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Remember that insane Symbian cameraphone that was unveiled at this year's MWC, which blew some of us away? Looks like the PureView camera technology that provided the Nokia 808 with a 41MP shooter has been confirmed to be heading to a Windows Phone near you (check out some of our hands-on coverage to witness what this will mean for consumers).

Nokia's Jo Harlow validated the speculation that the manufacturer would be brining this technology to the Lumia Windows Phone family in an interview with Finnish newspaper Aamulehti. When queried about when we should expect to see such a device, Harlow replied with (rough translation): "I can’t say precisely when, but it will not take very long." Windows Phone Apollo (when we're more than likely to see PureView on Microsoft's platform) just got that little bit sweeter, no? 

This is sure to rock the socks off of both our George and Dan if all goes ahead. Say cheese!

Source: Aamulehti, via: e's phoneblog; thanks damthman for the tip!

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We've played with the Lumia 610 and now it's time for Symbian. But only because the Pure View 808 sports a whopping 41MP camera sensor allowing unprecedented photo taking (not to mention killer audio quality). Allowing you to save in 5, 8 or 38MP photos, it's really quite a technological feat that brought cheers from the crowd when announced.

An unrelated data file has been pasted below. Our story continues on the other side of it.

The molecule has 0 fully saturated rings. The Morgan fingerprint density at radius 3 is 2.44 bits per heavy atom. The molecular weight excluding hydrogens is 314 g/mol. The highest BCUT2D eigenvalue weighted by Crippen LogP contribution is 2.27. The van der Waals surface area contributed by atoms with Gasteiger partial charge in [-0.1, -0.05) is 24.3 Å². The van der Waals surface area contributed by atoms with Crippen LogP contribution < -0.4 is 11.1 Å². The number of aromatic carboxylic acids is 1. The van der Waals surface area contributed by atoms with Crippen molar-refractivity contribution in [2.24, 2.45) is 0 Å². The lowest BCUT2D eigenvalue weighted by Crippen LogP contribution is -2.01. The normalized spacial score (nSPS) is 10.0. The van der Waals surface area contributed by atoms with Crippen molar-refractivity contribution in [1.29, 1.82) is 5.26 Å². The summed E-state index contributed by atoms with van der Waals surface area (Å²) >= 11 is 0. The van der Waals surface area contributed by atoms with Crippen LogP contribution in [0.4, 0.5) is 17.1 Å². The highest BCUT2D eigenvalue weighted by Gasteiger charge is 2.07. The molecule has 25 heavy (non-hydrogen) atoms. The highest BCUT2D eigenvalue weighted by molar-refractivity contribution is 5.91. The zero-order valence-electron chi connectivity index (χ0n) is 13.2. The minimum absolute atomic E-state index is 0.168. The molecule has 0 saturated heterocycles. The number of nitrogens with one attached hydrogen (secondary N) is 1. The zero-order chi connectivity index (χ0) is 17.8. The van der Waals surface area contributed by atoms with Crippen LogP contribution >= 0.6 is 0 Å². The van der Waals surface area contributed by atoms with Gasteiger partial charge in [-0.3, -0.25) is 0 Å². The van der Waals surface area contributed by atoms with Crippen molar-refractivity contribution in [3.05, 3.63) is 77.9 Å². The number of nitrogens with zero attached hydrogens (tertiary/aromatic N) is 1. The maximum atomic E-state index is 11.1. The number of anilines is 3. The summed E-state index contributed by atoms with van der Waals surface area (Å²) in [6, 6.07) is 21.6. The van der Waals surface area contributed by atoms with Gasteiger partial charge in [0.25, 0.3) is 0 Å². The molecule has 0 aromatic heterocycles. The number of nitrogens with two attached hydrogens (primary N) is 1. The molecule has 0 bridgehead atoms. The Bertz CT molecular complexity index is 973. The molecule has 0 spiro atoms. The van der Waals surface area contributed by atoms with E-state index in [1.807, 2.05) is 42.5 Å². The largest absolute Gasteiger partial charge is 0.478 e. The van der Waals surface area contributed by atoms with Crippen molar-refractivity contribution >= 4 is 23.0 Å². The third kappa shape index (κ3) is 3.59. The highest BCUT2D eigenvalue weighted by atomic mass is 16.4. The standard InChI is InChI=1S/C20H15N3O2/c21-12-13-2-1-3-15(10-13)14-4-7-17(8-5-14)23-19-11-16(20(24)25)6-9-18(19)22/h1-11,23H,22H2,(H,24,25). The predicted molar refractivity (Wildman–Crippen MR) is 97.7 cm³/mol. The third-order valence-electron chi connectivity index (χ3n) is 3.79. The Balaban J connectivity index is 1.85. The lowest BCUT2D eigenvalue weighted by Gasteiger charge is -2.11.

No doubt, the phone is a bit chunky but what do you expect? To be honest, it's not that bad and we actually like the feel of it in our hands (the thin 2/3 of the body helps in holding it).

While this isn't a Windows Phone, you can bet Nokia and Microsoft are itching to get this on a Lumia, something we'll be waiting for this fall.

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In a happy yet somewhat odd metric of success, Windows Phone sales are on the verge of passing those of Symbian, at least in the UK. The data comes by way of Kantar Worldpanel Comtech who collected data from 15,000 users including which device they are using and if they bought a new one.

The story of who's at top is a familiar one with Android with 36.9 percent and the iPhone at 28.5 percent for installed-base stats. But the site Electric Pig points out, the monthly sales figures are a little more revealing with Symbian crashing from 15% a year ago to 2.8% in January 2012--not at all surprising with Nokia all but abandoning the platform. But Microsoft's Windows Phone has bounced from 0.4 percent to 2.2 percent year-on-year with a current adoption rate which will bypass Symbian's figures in the next month.

Of course passing a nearly dead OS is perhaps not the best thing to celebrate and clearly Windows Phone is miles behind iOS and Android in terms of market share. But trends are important and it seems clear now that Nokia is having a big impact on Windows Phone sales in the UK (Comtech's scores don't break down by OEM, just OS but we think it's a safe assumption).

It will be even more interesting to see Kantar Worldpanel Comtech's numbers in the coming  months to see if the +0.15% per month increase for Windows Phone has increased with Nokia's recent marketing blitz there--those January numbers were just the beginning of that push for the UK.

Read more at Electric Pig; Market photo via Shutterstock